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Attention News/Medical Editors:

Patient groups applaud the availability of new therapy for women with Irritable Bowel Syndrome

    TORONTO, July 31 /CNW/ - The Irritable Bowel Syndrome (IBS) Self Help
Group, and The Canadian Society of Intestinal Research (SiR), which together
represent the nearly six million Canadians suffering with irritable bowel
syndrome (IBS), are thrilled about the Canadian availability of a new therapy
for women with constipation as the primary symptom of IBS (IBS-C). The new
drug, Zelnorm (tegaserod)(*) is the first and only drug in a new class of
medications known as gastrointestinal serotonin receptor agonists (GI-SRA),
for the symptomatic treatment of constipation, bloating and abdominal pain in
female IBS patients.
    "There is no question that the symptoms of IBS have a detrimental impact
on a patient's ability to work and play," said Gail Attara, Executive Director
of The Canadian Society of Intestinal Research. "There is simply no quality of
life for people with IBS, yet only one in 20 seek medical treatment, probably
because of social stigma associated with the bowel. SiR is pleased that
Zelnorm(*) is now available to treat the multiple, debilitating symptoms of
IBS-C. I encourage all IBS sufferers to seek out more information from our
website, www.badgut.com, and to ask their doctors about this new IBS-C
treatment option."
    Jeffrey Roberts, President and Founder of the Irritable Bowel Syndrome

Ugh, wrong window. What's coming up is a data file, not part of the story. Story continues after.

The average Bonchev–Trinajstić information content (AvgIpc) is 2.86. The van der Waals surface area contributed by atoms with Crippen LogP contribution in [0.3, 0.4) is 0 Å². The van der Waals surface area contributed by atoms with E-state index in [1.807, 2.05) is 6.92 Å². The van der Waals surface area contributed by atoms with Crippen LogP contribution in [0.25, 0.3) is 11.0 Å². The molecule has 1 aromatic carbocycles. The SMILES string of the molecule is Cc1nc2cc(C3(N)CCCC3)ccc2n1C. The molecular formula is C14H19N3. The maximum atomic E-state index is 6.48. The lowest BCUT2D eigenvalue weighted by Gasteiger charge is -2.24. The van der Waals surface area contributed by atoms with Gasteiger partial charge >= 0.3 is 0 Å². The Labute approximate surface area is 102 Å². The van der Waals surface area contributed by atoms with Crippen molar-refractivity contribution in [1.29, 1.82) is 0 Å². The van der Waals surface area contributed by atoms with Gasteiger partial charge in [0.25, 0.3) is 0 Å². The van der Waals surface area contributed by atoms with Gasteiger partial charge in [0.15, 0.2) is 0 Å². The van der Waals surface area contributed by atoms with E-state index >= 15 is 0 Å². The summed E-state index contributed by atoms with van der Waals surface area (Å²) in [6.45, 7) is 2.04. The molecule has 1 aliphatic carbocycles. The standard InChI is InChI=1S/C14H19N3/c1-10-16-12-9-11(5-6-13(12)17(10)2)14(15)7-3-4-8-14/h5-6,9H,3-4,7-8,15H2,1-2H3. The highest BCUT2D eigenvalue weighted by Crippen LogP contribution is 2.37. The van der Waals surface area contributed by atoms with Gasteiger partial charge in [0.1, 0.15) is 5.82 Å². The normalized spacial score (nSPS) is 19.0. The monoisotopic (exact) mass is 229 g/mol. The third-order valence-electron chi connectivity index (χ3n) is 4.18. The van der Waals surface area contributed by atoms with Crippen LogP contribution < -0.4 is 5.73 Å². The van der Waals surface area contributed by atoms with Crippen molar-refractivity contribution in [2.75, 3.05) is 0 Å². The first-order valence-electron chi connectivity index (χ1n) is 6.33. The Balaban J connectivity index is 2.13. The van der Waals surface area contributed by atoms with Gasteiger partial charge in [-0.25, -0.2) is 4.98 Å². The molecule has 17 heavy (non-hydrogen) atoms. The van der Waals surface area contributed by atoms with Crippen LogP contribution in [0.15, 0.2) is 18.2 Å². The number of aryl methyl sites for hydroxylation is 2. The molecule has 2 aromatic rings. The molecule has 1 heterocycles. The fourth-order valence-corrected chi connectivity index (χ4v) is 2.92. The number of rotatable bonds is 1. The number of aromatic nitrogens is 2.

(IBS) Self Help Group and an IBS sufferer for more than 25 years added: "The
launch of Zelnorm in Canada is welcome news for the millions of Canadian women
who suffer from the symptoms of this devastating condition. Traditional
treatment options have inadequately provided relief of the individual symptoms
of IBS-C. Zelnorm(*) represents the most promising new prescription treatment
in many years for those affected by abdominal pain and bloating associated
with constipation-predominant IBS. There is hope that this treatment will
allow female IBS-C sufferers to significantly raise their quality of life."
    Ms. Suzanne Glazer was diagnosed with IBS-C in 1999. "The symptoms would
at times almost incapacitate me," said Ms. Glazer. "It came to a point where I
was literally a prisoner in my own home and body because my symptoms kept me
inside all the time. Now with Zelnorm(*), I don't have the severe pain,
constipation and bloating that I used to suffer from on a near daily basis.
I've now got my life back."
    Quality of life is significantly lower in people with irritable bowel
syndrome (IBS) than in healthy people. In fact, the IBS Self Help group
recently facilitated a survey with Ipsos Reid that sheds light on the severity
and impact of IBS with respect to quality of life. When asked about quality of
life, 45 per cent of those polled indicated that IBS has a severe impact on
overall quality of life. And, when asked to rate the degree of pain and
discomfort they suffer as a result of IBS symptoms, 87 per cent of those
surveyed said they suffered from severe or moderate pain (36 per cent and 51
per cent respectively). Further, more than 85 per cent of IBS sufferers
reported that symptoms are extremely or very bothersome, having a negative
impact on work, traveling and socializing. For additional information on the
survey results please see the editor's notes below or visit the IBS Self Help
Group Web site at www.ibsgroup.org.
    Irritable Bowel Syndrome is a debilitating condition, second only to the